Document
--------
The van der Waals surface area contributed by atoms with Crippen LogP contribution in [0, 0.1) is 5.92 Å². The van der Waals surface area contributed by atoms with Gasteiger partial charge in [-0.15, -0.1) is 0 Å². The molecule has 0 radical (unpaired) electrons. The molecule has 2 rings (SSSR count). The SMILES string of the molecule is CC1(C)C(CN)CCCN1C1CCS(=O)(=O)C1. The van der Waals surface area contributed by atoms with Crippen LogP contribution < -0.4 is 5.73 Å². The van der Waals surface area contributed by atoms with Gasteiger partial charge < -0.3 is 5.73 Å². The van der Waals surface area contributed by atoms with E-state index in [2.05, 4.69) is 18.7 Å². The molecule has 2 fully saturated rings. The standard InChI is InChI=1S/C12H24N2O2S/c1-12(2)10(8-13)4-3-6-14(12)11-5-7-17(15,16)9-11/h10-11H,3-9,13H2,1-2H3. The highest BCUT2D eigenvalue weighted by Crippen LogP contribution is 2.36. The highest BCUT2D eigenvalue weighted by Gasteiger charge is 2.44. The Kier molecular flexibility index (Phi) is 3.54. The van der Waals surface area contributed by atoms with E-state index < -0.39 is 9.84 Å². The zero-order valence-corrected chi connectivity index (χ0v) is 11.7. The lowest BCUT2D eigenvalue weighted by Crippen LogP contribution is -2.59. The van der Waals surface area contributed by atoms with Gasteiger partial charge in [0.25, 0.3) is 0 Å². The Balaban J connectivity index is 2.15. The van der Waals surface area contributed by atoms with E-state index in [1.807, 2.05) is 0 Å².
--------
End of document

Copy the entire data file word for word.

The van der Waals surface area contributed by atoms with Crippen LogP contribution in [0, 0.1) is 5.92 Å². The van der Waals surface area contributed by atoms with Gasteiger partial charge in [-0.15, -0.1) is 0 Å². The molecule has 0 radical (unpaired) electrons. The molecule has 2 rings (SSSR count). The SMILES string of the molecule is CC1(C)C(CN)CCCN1C1CCS(=O)(=O)C1. The van der Waals surface area contributed by atoms with Crippen LogP contribution < -0.4 is 5.73 Å². The van der Waals surface area contributed by atoms with Gasteiger partial charge < -0.3 is 5.73 Å². The van der Waals surface area contributed by atoms with E-state index in [2.05, 4.69) is 18.7 Å². The molecule has 2 fully saturated rings. The standard InChI is InChI=1S/C12H24N2O2S/c1-12(2)10(8-13)4-3-6-14(12)11-5-7-17(15,16)9-11/h10-11H,3-9,13H2,1-2H3. The highest BCUT2D eigenvalue weighted by Crippen LogP contribution is 2.36. The highest BCUT2D eigenvalue weighted by Gasteiger charge is 2.44. The Kier molecular flexibility index (Phi) is 3.54. The van der Waals surface area contributed by atoms with E-state index < -0.39 is 9.84 Å². The zero-order valence-corrected chi connectivity index (χ0v) is 11.7. The lowest BCUT2D eigenvalue weighted by Crippen LogP contribution is -2.59. The van der Waals surface area contributed by atoms with Gasteiger partial charge in [0.25, 0.3) is 0 Å². The Balaban J connectivity index is 2.15. The van der Waals surface area contributed by atoms with E-state index in [1.807, 2.05) is 0 Å².